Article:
Morsels For The Mind – 18/07/2014
Every day we provide you with Six Incredible Things Before Breakfast to nibble away at. Here you can fill your brain with the most intellectually stimulating “amuse bouches” from the past week – a veritable smorgasbord for the cranium. They’re all here for you to load up your plate – this week’s “Morsels for the mind”. Enjoy!
If you do nothing else, make sure to check out the “Reads / views / listens of the week”.
Feather, fur & fin – birds, beasts, fishes, and the things they do
"I've been at the wrong end of a defecating sperm whale: it smells, it's nutrient rich, & could just save the world." Quote by Philip Hoare from a great piece on the value of whale poo, and whales generally.
Saving cetaceans. Using mathematical models to stave off ship strikes on whales, featuring Asha De Vos.
Dammed to extinction. Human manipulation of rivers spells doom for freshwater dolphins, reports Rachel Nuwer.
Udderly intriguing. Rebecca Rupp shares some surprising things about milk.
A whole other dimension. Conservation guided by how animals negotiate 3D environments. Cool use of technology, expertly described by Jason Goldman.
A puppy is a puppy. Pup personality a poor predictor of adult dog personality. Great take by Zazie Todd.
Getting a head in life Jeff Craig on how domesticated animals may have come by their facial features.
Hide and seek. Unique tiger hide patterns might help track illegal trade, reports John Platt.
Pet peeve. Cheetahs as "luxury pets" driving wild populations to extinction. Depressing, but well told, story by Damian Carrington.
A matter of pride. "Living walls" allow lions & herders to peacefully co-exist. Richard Schiffman perfectly describes this brilliant approach.
More turf, less surf. Polar bear diet changes with loss of sea ice, explains Douglas Fischer.
Weaseling in. Fishers, members of the weasel family, are making a big comeback. Literally, as Jason Bittel explains.
Auk-ward ending. The demise of the Great Auk - an important cautionary tale, by Samantha Galasso.
Island of no return? Remarkable isle has highest concentration of venomous snakes in the world, as Natasha Geiling reveals.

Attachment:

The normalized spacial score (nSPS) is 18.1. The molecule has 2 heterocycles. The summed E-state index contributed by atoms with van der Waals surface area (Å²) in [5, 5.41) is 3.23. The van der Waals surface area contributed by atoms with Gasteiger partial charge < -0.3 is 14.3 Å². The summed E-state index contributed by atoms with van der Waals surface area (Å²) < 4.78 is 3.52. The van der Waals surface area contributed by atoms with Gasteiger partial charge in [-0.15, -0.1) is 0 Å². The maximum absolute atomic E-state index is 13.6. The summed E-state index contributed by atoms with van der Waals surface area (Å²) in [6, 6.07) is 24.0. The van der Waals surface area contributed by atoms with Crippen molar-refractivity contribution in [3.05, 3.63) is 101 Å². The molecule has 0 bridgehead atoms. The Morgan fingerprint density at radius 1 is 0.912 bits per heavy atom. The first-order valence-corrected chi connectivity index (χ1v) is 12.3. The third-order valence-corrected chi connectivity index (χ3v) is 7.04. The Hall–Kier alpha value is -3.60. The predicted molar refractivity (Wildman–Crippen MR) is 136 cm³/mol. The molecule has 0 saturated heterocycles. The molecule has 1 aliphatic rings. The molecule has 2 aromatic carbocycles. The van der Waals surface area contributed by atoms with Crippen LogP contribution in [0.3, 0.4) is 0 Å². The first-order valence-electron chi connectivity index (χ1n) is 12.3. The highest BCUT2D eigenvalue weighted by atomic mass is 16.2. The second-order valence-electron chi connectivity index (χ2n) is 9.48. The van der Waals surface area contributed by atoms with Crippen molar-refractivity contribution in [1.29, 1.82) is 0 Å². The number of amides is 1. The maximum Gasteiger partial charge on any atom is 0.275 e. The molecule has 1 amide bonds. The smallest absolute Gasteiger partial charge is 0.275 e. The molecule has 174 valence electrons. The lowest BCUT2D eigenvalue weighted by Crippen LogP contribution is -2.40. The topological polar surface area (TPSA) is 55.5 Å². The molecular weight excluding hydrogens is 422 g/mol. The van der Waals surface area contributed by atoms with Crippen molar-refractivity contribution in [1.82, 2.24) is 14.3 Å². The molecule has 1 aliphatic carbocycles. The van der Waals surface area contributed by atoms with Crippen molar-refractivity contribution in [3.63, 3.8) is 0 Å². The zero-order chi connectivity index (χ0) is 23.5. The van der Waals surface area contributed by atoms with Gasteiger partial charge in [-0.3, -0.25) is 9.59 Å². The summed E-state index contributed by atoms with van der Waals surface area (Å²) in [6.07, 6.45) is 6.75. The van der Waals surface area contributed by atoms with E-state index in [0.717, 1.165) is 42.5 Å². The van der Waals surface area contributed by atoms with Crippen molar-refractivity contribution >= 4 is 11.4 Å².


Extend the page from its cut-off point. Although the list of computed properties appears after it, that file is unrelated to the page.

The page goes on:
A breed apart? Rachel Mitchell looks at the ridiculous things we've created through selective breeding.
Step right up? Shark Week became "The Greatest Show on Earth" by deceit. Great critique by Christie Wilcox.
Not so Rosie. When a celebrity doesn't understand the meaning of "endangered". Great critique by Christie Wilcox. Read of the week.
Mighty Mississippi? Engineering iconic river decimated one of the mightiest migrations. Great piece by Paul Greenberg.
Family dinner. Crab larvae on the menu only when their parents are hungry. Craig McClain takes a look.
Refining relations. Sorting out the complexities of sea cucumber taxonomy. Stephenie Livingston looks at where things stand.
X factors. Plants & animals in beautiful X-rays, photographed by Arie van't Riet.
Bugs’ life – insects and other things that creep, crawl and otherwise delight – the arthropods
Beating the heat. Fake spider silk could form basis of fire-resistant undies, explains Jordan Golson.
Fossil finds – organisms of times past – palaeontology, archaeology, anthropology, history and the like
Beautiful botanicals – wonders of the photosynthesising world – that is, mainly plants
A good dusting. Flower puffs pollen onto visiting birds for cross fertilisation. Boer Deng takes a look.
Bon appétit! A little stress from the plants we eat helps us out, explains Moises Velasquez-Manoff.
Rust never sleeps. Rebecca Rupp on the rust fungus that threatens our food supply.
Root of a bad idea. A plant's appearance was once thought to signify what ailment it cured. Amazing medicinal plant history, by Matt Simon.